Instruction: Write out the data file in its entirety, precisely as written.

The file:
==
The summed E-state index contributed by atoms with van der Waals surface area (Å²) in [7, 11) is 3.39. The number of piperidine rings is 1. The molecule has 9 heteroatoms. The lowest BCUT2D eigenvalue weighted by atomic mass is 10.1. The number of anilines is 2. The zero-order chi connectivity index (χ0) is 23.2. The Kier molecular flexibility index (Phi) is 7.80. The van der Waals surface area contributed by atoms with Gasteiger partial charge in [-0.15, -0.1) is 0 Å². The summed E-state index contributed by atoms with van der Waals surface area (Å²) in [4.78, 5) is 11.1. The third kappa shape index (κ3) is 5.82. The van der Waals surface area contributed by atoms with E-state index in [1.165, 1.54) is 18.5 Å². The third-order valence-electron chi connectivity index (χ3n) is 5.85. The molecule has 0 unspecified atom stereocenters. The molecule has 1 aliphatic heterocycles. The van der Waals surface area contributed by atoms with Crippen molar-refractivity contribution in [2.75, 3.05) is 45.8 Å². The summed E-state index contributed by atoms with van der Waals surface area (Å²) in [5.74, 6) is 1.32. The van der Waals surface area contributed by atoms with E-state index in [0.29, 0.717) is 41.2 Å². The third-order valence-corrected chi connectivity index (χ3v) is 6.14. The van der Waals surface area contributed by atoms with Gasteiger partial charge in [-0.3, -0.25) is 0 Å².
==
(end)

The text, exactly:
The summed E-state index contributed by atoms with van der Waals surface area (Å²) in [7, 11) is 3.39. The number of piperidine rings is 1. The molecule has 9 heteroatoms. The lowest BCUT2D eigenvalue weighted by atomic mass is 10.1. The number of anilines is 2. The zero-order chi connectivity index (χ0) is 23.2. The Kier molecular flexibility index (Phi) is 7.80. The van der Waals surface area contributed by atoms with Gasteiger partial charge in [-0.15, -0.1) is 0 Å². The summed E-state index contributed by atoms with van der Waals surface area (Å²) in [4.78, 5) is 11.1. The third kappa shape index (κ3) is 5.82. The van der Waals surface area contributed by atoms with E-state index in [1.165, 1.54) is 18.5 Å². The third-order valence-electron chi connectivity index (χ3n) is 5.85. The molecule has 0 unspecified atom stereocenters. The molecule has 1 aliphatic heterocycles. The van der Waals surface area contributed by atoms with Crippen molar-refractivity contribution in [2.75, 3.05) is 45.8 Å². The summed E-state index contributed by atoms with van der Waals surface area (Å²) in [5.74, 6) is 1.32. The van der Waals surface area contributed by atoms with E-state index in [0.29, 0.717) is 41.2 Å². The third-order valence-corrected chi connectivity index (χ3v) is 6.14. The van der Waals surface area contributed by atoms with Gasteiger partial charge in [-0.3, -0.25) is 0 Å².